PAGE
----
Today, February 2nd, is the Feast of the Purification, also called Candelmas.
Counting forward from December 25 as Day One, we find that Day Forty is February 2. A Jewish woman is in semi-seclusion for 40 days after giving birth to a son, and accordingly it is on February 2 that we celebrate the coming of Mary and Joseph with the infant Jesus to the Temple at Jerusalem to offer sacrifice, both on behalf of Mary and on behalf of Jesus as a first-born male. As they did so, they were greeted by the aged Simeon.
The act of the blessing of candles and grand processions are also a part of this day.
The canticle, "Nunc dimittis," also known as the "Song of Simeon," comes from this event, and is sung at every Roman Vespers and Anglican Evensong.
The Canadian Encyclopedia says this about the "early" organ works of Healey Willan (1880-1968): With the music for organ one enters a different world. Here Willan was thoroughly at home and made a significant and lasting contribution. One work stands out: the monumental "Introduction, Passacaglia and Fugue" of 1916. The Preludes and Fugues in C minor and B minor and the "Epilogue" are the other major works from this period. While not exploring the possibilities of the instrument as searchingly as his masterpiece, they are idiomatic and very typical of their time. They combine an innate Englishness (with a Stanfordian flavour) and a European chromaticism that can be found in Reger and Karg-Elert.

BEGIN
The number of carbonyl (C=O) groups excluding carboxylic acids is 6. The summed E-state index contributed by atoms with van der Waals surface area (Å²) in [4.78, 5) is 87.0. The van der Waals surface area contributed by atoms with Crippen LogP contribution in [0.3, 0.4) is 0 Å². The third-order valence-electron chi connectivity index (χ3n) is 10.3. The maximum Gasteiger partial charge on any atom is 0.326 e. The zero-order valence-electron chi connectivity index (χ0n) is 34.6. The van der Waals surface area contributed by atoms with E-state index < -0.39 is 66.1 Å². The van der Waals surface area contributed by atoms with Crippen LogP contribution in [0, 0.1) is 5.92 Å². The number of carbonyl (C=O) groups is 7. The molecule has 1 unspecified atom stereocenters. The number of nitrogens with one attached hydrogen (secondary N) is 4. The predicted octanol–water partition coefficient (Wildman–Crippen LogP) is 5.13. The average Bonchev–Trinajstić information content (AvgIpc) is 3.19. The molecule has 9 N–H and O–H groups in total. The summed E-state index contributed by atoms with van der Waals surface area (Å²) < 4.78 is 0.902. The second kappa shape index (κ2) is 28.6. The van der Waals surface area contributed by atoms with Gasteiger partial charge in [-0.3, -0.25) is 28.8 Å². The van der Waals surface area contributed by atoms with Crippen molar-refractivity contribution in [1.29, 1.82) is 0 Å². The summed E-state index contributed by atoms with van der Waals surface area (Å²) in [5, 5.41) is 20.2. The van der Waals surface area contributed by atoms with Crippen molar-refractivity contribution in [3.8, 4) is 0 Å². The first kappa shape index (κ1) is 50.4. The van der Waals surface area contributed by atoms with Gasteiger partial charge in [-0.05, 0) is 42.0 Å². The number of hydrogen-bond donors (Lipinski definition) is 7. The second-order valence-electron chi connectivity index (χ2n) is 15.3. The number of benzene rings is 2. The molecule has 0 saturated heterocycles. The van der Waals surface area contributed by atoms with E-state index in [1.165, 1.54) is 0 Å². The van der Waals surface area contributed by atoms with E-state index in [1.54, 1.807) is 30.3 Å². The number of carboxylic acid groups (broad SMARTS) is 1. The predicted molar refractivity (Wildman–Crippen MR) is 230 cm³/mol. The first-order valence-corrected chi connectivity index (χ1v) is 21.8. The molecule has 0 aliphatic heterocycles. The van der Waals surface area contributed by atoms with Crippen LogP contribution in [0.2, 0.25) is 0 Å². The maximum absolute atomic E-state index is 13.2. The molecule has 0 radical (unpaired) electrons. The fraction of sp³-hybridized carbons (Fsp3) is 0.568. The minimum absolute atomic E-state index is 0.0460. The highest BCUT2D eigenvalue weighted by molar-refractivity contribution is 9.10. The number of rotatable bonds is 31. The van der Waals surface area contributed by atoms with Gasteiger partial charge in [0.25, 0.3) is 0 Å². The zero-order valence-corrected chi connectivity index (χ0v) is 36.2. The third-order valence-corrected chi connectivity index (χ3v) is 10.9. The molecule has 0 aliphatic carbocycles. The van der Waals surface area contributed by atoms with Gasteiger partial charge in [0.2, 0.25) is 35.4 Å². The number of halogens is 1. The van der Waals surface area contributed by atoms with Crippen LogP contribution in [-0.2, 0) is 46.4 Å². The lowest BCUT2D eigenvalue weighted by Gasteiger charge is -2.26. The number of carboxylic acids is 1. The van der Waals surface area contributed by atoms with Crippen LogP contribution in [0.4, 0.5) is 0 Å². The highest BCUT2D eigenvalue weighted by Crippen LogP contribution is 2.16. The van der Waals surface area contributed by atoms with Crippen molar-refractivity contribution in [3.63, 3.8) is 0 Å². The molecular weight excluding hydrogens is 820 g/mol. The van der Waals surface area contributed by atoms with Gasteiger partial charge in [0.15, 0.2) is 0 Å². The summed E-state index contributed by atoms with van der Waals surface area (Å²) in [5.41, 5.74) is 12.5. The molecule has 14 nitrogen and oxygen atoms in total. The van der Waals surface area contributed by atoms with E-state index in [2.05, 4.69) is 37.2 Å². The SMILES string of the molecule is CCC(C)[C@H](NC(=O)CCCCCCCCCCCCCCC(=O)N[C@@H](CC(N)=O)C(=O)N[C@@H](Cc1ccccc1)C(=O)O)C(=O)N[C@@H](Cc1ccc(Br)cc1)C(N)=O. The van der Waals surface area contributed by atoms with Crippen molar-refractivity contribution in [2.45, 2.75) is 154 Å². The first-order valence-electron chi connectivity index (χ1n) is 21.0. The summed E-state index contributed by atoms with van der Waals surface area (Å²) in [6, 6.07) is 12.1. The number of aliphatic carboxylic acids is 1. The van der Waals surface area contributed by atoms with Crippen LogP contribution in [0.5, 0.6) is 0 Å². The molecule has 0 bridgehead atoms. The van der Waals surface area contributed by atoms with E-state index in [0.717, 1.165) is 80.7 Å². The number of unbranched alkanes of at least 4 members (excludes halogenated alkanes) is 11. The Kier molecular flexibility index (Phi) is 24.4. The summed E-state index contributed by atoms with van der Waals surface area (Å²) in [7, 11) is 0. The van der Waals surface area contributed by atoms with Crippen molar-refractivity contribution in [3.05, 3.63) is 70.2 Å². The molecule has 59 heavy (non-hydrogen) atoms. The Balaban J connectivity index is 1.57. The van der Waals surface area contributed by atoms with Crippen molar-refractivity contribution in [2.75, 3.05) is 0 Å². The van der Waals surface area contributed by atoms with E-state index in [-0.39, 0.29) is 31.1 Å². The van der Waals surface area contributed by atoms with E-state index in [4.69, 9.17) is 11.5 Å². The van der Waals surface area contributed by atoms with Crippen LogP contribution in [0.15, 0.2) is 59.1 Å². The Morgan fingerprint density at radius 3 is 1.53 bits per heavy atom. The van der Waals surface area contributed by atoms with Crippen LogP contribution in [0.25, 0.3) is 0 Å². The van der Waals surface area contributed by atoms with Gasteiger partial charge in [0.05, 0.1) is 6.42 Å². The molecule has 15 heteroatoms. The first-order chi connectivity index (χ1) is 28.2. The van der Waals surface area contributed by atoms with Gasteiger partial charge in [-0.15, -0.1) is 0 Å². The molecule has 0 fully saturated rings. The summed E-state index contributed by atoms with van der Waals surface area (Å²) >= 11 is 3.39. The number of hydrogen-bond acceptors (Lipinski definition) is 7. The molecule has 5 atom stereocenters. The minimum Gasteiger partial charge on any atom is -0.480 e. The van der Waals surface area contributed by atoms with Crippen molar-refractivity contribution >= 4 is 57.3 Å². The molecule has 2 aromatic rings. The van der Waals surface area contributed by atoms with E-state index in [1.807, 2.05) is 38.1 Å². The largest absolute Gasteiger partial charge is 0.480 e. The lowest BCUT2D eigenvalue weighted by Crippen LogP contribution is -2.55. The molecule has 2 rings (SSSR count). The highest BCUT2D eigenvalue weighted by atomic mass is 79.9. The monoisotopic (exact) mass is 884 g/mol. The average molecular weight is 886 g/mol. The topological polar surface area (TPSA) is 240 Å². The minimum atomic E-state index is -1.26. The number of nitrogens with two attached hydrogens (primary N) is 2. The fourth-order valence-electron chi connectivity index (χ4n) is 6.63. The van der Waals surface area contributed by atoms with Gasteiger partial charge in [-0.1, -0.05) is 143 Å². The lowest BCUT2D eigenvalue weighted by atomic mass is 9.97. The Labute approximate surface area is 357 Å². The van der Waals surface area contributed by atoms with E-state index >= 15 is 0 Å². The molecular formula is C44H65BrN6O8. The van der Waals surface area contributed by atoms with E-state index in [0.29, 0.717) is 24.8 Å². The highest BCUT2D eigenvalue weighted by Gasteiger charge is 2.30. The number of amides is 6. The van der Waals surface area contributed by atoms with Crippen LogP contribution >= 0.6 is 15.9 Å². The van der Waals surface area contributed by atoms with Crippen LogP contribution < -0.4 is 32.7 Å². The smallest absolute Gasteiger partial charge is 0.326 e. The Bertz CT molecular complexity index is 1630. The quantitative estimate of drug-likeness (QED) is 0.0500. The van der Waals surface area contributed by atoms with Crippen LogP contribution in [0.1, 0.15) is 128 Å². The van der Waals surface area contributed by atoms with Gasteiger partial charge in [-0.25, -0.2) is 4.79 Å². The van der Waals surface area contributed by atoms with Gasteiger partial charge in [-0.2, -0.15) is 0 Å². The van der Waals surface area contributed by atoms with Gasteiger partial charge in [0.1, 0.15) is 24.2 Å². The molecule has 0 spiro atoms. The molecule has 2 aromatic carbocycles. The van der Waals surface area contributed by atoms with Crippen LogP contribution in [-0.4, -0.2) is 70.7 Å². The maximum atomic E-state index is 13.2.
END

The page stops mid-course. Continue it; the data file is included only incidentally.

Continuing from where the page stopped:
Born in England, Willan became organist-choirmaster of Toronto's largest church, St. Paul's, Bloor Street, but it was his royalties as a composer which allowed him to leave "low church" St. Paul's in 1921 and to become Precentor of the Church of St. Mary Magdalene (Toronto).
This dignified piece is the 3rd of "Six Chorale Preludes," published by Concordia in 1951.
See the First Comment for the text and musical notes.
The score and photos/pictures are attached below.